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Border & Immigration

Groups Ask Congress To Cut Border Enforcement Funds

Ruxandra Guidi
A Border Patrol agent faces the fence separating San Diego from Tijuana.
Groups Ask Congress To Cut Border Enforcement Funds
The congressional supercommittee failed to settle on a bipartisan proposal to cut the nation's deficit. Some advocates for immigration reform say there are savings to be had by cutting border enforcement.

According to the Washington-based think tank National Immigration Forum, funding for the Border Patrol has grown by about 1,000 percent since 1993. Its operating budget is now $1.4 billion and it rises, on average, about $300 million annually.

The National Immigration Forum is one of a handful of pro-immigrant groups pressuring Congress to make cuts to border enforcement as a way to save taxpayers more than $2.6 billion.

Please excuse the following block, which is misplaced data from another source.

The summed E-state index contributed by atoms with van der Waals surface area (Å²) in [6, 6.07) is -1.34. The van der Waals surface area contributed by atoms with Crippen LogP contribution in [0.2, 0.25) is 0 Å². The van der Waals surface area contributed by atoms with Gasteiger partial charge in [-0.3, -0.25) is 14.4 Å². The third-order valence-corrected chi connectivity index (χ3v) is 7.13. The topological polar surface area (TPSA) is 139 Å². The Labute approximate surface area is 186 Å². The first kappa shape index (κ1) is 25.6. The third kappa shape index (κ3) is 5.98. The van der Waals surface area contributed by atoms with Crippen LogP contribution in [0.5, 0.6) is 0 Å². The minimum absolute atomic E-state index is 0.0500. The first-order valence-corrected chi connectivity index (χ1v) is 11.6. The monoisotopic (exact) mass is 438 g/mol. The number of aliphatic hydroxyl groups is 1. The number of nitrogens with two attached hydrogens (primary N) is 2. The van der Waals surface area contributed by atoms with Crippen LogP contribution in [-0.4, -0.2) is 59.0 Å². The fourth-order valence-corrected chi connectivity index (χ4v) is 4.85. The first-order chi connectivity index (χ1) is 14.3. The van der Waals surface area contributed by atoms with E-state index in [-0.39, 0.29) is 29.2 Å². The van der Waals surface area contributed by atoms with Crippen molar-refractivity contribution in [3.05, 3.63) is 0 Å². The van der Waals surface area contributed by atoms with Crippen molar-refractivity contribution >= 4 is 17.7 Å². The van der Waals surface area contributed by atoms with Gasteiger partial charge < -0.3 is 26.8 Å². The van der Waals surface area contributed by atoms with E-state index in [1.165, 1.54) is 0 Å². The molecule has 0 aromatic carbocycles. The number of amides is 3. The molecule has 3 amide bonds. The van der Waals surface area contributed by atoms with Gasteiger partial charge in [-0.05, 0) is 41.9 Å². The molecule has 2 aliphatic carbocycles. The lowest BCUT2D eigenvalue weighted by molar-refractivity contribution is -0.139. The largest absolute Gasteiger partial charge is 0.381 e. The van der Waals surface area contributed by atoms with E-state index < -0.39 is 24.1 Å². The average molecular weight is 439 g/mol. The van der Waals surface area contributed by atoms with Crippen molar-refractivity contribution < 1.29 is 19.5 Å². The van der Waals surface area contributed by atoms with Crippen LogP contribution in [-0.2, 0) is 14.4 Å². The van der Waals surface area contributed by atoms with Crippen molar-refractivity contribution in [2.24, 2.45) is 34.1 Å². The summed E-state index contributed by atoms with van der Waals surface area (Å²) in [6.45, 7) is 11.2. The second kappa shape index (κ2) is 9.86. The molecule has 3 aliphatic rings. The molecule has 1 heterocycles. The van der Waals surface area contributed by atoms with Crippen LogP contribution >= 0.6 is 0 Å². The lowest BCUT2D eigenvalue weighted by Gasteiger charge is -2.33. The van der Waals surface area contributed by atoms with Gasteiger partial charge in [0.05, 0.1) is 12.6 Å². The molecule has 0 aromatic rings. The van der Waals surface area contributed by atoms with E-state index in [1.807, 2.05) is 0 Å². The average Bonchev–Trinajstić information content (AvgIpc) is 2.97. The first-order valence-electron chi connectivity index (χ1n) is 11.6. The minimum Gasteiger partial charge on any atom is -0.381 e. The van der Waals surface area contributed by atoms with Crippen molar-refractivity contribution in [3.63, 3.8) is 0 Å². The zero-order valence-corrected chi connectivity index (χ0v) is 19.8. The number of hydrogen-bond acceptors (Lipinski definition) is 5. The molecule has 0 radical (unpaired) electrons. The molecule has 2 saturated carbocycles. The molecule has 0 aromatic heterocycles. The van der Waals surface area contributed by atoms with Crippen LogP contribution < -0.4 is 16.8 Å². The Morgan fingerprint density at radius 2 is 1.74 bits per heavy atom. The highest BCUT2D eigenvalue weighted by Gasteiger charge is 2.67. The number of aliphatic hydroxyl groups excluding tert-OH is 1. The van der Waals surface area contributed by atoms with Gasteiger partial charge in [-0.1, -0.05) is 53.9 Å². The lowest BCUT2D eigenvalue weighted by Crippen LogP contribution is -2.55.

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"We believe that, at this juncture, an increase for Border Patrol in excess of $300 million in the coming fiscal year is unjustified," said Billy Moore, a spokesperson with the Texas Border Coalition, an association representing the mayors of towns and cities along the border.

"But when we are looking for cuts, we believe Congress could start there," Moore said.

The 2012 Department of Homeland Security budget calls for more than $16 billion for immigration and border enforcement. However, current changes to deportation policy that focus on immigrants who pose a threat to public safety are expected to save about $1.6 billion annually in detention costs.